On Pakistan's 'Sesame Street,' Everything's Not A-OK
The U.S. is withdrawing millions of dollars in funding for the Pakistani version of Sesame Street. Officials say the decision stems from serious allegations of fraud directed at the Pakistani theater company that's producing the children's TV program.
Sim Sim Hamara, the Pakistani version of Sesame Street, is set in a mock-up of a typical Pakistani town. There's a school, the ubiquitous Banyan tree, a restaurant and a colorful cast of characters centered on a 6-year-old girl named Rani who loves the sport of cricket.
Only one of the American Sesame Street characters — Elmo — has made the journey to Pakistan.
The highly produced Sim Sim Hamara began airing in Pakistan about six months ago. Its aim was to educate school-aged children — about one-third of Pakistani children can't or don't attend school in the country. Sim Sim Hamara teaches them numbers and letters of the alphabet, and about ideals such as tolerance.
The initial agreement was for the U.S. Agency for International Development, or USAID, to provide $20 million over a four-year period to the Lahore-based Rafi Peer Theater Workshop, which was developing the program.
State Department spokesman Mark Toner says the funding was withdrawn after the local USAID office received a tip on its anti-fraud hotline.
"We did receive via that hotline what we believe were credible allegations of fraud and abuse by the Rafi Peer Theater Workshop," Toner says. "So we did launch an investigation into the allegations. We've also sent the theater workshop a letter that terminates the project agreement."
To date, Toner says, just under $7 million was actually sent to the theater group. The U.S.-based Sesame Workshop, which was helping the Pakistani group, issued a statement saying it was surprised and dismayed to learn about the allegations — and that it hopes the achievements of Sim Sim Hamara and the gains made in the lives of Pakistani children will continue.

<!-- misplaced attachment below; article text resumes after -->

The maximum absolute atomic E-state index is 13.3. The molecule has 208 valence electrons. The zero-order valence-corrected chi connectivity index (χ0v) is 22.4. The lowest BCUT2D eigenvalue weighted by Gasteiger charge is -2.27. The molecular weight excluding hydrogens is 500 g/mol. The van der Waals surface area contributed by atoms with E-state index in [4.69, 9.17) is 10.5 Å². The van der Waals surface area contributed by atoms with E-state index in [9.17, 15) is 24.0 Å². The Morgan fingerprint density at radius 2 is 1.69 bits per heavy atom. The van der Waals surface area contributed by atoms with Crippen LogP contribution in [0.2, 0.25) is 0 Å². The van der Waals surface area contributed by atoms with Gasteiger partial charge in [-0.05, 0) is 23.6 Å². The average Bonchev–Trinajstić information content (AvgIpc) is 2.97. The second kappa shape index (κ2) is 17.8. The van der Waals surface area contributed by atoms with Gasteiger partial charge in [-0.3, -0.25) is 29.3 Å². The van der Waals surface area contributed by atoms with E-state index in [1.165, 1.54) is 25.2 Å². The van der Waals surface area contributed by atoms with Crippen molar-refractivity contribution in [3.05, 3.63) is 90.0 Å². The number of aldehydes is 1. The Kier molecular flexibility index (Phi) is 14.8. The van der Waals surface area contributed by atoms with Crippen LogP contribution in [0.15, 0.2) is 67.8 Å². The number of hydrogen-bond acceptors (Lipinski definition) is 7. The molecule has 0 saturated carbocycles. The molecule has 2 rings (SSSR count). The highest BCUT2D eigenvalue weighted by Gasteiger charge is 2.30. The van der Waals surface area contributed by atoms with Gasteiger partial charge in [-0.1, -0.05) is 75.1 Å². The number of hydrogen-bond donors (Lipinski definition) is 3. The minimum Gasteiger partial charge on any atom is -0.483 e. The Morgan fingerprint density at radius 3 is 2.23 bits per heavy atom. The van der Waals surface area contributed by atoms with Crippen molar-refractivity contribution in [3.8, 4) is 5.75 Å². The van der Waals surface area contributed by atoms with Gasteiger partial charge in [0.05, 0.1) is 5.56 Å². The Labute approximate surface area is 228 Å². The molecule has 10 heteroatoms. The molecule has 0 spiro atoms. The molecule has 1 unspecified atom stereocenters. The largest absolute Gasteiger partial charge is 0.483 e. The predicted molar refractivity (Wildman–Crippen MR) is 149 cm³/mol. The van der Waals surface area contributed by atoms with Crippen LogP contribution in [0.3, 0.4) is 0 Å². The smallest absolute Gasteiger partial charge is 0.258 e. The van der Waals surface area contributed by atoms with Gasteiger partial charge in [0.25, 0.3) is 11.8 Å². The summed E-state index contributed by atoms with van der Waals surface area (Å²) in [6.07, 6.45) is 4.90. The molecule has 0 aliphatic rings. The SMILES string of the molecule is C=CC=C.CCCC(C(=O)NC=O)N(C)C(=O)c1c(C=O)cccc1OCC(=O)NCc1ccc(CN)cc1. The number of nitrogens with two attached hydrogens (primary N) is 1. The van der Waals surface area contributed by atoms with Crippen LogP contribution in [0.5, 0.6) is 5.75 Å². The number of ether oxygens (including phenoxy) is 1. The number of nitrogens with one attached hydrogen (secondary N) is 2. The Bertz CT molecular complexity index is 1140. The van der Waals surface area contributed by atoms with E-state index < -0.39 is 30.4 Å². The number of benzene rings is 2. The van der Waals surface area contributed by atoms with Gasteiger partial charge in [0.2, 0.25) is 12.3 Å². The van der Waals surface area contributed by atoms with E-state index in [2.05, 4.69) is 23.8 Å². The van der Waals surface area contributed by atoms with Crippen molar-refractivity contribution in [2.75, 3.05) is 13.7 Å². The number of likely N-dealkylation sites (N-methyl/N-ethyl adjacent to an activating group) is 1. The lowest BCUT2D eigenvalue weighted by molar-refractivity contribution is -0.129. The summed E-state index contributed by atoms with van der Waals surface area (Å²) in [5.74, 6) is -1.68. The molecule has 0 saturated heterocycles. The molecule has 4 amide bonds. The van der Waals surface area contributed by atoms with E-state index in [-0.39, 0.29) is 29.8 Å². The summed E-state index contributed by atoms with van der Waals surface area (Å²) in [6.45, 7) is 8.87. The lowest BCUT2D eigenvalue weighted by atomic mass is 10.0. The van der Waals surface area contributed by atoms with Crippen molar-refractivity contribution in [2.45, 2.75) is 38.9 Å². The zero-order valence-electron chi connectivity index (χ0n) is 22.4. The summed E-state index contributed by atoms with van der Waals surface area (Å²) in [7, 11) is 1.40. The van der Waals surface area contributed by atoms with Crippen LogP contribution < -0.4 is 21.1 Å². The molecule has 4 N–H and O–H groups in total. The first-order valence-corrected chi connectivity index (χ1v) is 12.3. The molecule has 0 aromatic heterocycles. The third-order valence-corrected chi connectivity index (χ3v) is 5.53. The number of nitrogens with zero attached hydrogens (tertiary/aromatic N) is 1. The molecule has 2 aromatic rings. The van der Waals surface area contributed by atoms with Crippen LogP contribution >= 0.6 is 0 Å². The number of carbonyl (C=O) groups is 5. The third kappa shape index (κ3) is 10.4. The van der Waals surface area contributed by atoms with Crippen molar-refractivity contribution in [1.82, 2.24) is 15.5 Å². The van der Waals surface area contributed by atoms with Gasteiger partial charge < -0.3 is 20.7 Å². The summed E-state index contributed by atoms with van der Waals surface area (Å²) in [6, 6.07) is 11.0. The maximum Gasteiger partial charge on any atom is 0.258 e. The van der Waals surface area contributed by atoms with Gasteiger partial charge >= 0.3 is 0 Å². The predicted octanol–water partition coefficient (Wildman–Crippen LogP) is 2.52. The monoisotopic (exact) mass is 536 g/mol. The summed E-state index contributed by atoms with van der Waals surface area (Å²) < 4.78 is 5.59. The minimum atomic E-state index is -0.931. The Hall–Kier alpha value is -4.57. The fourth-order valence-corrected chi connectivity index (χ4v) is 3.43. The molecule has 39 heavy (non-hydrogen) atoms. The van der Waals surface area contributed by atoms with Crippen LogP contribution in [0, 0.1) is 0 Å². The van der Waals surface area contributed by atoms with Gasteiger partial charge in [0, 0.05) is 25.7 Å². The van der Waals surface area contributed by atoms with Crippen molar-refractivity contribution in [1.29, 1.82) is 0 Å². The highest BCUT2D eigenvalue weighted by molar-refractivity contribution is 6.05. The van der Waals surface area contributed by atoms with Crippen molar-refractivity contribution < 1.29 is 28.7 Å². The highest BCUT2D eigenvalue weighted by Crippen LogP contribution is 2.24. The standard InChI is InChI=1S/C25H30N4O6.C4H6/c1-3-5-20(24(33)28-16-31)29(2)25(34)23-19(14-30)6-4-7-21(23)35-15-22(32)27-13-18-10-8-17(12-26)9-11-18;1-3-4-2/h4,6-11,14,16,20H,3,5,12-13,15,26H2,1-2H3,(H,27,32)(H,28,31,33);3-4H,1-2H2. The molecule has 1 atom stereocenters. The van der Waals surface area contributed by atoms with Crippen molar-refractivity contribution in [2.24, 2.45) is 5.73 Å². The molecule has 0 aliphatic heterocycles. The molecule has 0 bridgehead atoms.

Officials from the Rafi theater group have denied the allegations.
Alex Thier, a senior official for Afghanistan and Pakistan Affairs at USAID, says it's tragic turn of events.
"We had gotten very positive feedback about the quality of the programming and the popularity of the program itself," Thier says. "But at the end of the day, really our goal is to try and reach the Pakistanis with good programs that are going to improve the stability of the country and so we will definitely continue to focus on the ways in which we can do that."
Thier says it was USAID itself that both established and funded the anti-fraud hotline that forced the withdrawal of U.S. funds for Sim Sim Hamara.
Shamila Chaudhary, a South Asia analyst with the Eurasia Group, says USAID had no choice but to end the program — and quickly — because it could not afford an embarrassment.
She says essentially the children's program was swept up in the larger conflict between the U.S. and Pakistan — the relationship between the two countries has become increasingly contentious over the past year — and now Congress is looking to cut even more funding to Pakistan.
"So you have a program like Sesame Street, which is accused of corruption, that puts civilian aid in even more danger," she says.
Chaudhary says she doubts the State Department wants civilian aid targeted the way Congress has targeted security aid.
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